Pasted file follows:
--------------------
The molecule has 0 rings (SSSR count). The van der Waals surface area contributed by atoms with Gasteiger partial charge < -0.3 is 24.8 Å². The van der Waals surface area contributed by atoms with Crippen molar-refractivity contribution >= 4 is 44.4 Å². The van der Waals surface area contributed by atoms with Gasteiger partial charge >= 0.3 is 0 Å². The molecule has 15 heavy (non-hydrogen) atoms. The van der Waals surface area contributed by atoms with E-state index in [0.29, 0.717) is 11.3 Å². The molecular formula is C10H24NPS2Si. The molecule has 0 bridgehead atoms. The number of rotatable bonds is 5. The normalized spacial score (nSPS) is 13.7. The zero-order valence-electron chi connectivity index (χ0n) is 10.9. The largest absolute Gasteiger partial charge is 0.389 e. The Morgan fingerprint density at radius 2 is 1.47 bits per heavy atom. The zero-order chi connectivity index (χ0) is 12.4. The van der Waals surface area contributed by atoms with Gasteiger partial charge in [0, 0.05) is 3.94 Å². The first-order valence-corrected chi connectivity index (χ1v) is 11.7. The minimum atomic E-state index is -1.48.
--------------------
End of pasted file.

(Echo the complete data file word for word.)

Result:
The molecule has 0 rings (SSSR count). The van der Waals surface area contributed by atoms with Gasteiger partial charge < -0.3 is 24.8 Å². The van der Waals surface area contributed by atoms with Crippen molar-refractivity contribution >= 4 is 44.4 Å². The van der Waals surface area contributed by atoms with Gasteiger partial charge >= 0.3 is 0 Å². The molecule has 15 heavy (non-hydrogen) atoms. The van der Waals surface area contributed by atoms with E-state index in [0.29, 0.717) is 11.3 Å². The molecular formula is C10H24NPS2Si. The molecule has 0 bridgehead atoms. The number of rotatable bonds is 5. The normalized spacial score (nSPS) is 13.7. The zero-order valence-electron chi connectivity index (χ0n) is 10.9. The largest absolute Gasteiger partial charge is 0.389 e. The Morgan fingerprint density at radius 2 is 1.47 bits per heavy atom. The zero-order chi connectivity index (χ0) is 12.4. The van der Waals surface area contributed by atoms with Gasteiger partial charge in [0, 0.05) is 3.94 Å². The first-order valence-corrected chi connectivity index (χ1v) is 11.7. The minimum atomic E-state index is -1.48.